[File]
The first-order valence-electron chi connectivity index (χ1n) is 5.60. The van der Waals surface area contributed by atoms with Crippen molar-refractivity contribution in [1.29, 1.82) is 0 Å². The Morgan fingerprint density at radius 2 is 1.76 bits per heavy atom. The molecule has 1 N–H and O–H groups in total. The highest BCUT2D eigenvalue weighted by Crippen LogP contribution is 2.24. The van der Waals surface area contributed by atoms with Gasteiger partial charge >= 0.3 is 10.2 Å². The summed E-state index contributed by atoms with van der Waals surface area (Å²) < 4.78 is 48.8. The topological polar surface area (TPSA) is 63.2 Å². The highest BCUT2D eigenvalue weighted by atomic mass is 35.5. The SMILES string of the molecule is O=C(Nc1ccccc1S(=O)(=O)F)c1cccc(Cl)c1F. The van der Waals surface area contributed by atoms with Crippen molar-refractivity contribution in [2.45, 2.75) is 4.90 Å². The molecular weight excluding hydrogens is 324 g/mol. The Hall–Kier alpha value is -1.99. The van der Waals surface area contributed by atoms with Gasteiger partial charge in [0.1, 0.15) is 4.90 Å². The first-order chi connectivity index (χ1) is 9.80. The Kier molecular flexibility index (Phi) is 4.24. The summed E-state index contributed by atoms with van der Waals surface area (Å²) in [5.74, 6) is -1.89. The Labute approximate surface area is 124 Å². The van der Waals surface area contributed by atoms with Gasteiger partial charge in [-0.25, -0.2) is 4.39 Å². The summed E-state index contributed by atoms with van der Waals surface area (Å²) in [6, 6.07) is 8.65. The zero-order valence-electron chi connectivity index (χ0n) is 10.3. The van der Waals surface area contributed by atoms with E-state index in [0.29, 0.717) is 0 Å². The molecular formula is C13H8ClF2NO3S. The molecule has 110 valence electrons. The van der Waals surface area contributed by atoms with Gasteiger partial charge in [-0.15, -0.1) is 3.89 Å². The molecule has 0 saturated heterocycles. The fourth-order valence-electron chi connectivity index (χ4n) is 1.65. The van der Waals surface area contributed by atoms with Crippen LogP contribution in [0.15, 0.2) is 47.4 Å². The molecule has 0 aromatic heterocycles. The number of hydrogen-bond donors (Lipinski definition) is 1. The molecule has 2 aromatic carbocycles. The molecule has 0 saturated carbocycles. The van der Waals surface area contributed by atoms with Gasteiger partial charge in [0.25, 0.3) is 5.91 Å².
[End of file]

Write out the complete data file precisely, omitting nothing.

The first-order valence-electron chi connectivity index (χ1n) is 5.60. The van der Waals surface area contributed by atoms with Crippen molar-refractivity contribution in [1.29, 1.82) is 0 Å². The Morgan fingerprint density at radius 2 is 1.76 bits per heavy atom. The molecule has 1 N–H and O–H groups in total. The highest BCUT2D eigenvalue weighted by Crippen LogP contribution is 2.24. The van der Waals surface area contributed by atoms with Gasteiger partial charge >= 0.3 is 10.2 Å². The summed E-state index contributed by atoms with van der Waals surface area (Å²) < 4.78 is 48.8. The topological polar surface area (TPSA) is 63.2 Å². The highest BCUT2D eigenvalue weighted by atomic mass is 35.5. The SMILES string of the molecule is O=C(Nc1ccccc1S(=O)(=O)F)c1cccc(Cl)c1F. The van der Waals surface area contributed by atoms with Crippen molar-refractivity contribution in [2.45, 2.75) is 4.90 Å². The molecular weight excluding hydrogens is 324 g/mol. The Hall–Kier alpha value is -1.99. The van der Waals surface area contributed by atoms with Gasteiger partial charge in [0.1, 0.15) is 4.90 Å². The first-order chi connectivity index (χ1) is 9.80. The Kier molecular flexibility index (Phi) is 4.24. The summed E-state index contributed by atoms with van der Waals surface area (Å²) in [5.74, 6) is -1.89. The Labute approximate surface area is 124 Å². The van der Waals surface area contributed by atoms with Gasteiger partial charge in [-0.25, -0.2) is 4.39 Å². The summed E-state index contributed by atoms with van der Waals surface area (Å²) in [6, 6.07) is 8.65. The zero-order valence-electron chi connectivity index (χ0n) is 10.3. The van der Waals surface area contributed by atoms with E-state index in [0.29, 0.717) is 0 Å². The molecular formula is C13H8ClF2NO3S. The molecule has 110 valence electrons. The van der Waals surface area contributed by atoms with Gasteiger partial charge in [-0.15, -0.1) is 3.89 Å². The molecule has 0 saturated heterocycles. The fourth-order valence-electron chi connectivity index (χ4n) is 1.65. The van der Waals surface area contributed by atoms with Crippen LogP contribution in [0.15, 0.2) is 47.4 Å². The molecule has 0 aromatic heterocycles. The number of hydrogen-bond donors (Lipinski definition) is 1. The molecule has 2 aromatic carbocycles. The molecule has 0 saturated carbocycles. The van der Waals surface area contributed by atoms with Gasteiger partial charge in [0.25, 0.3) is 5.91 Å².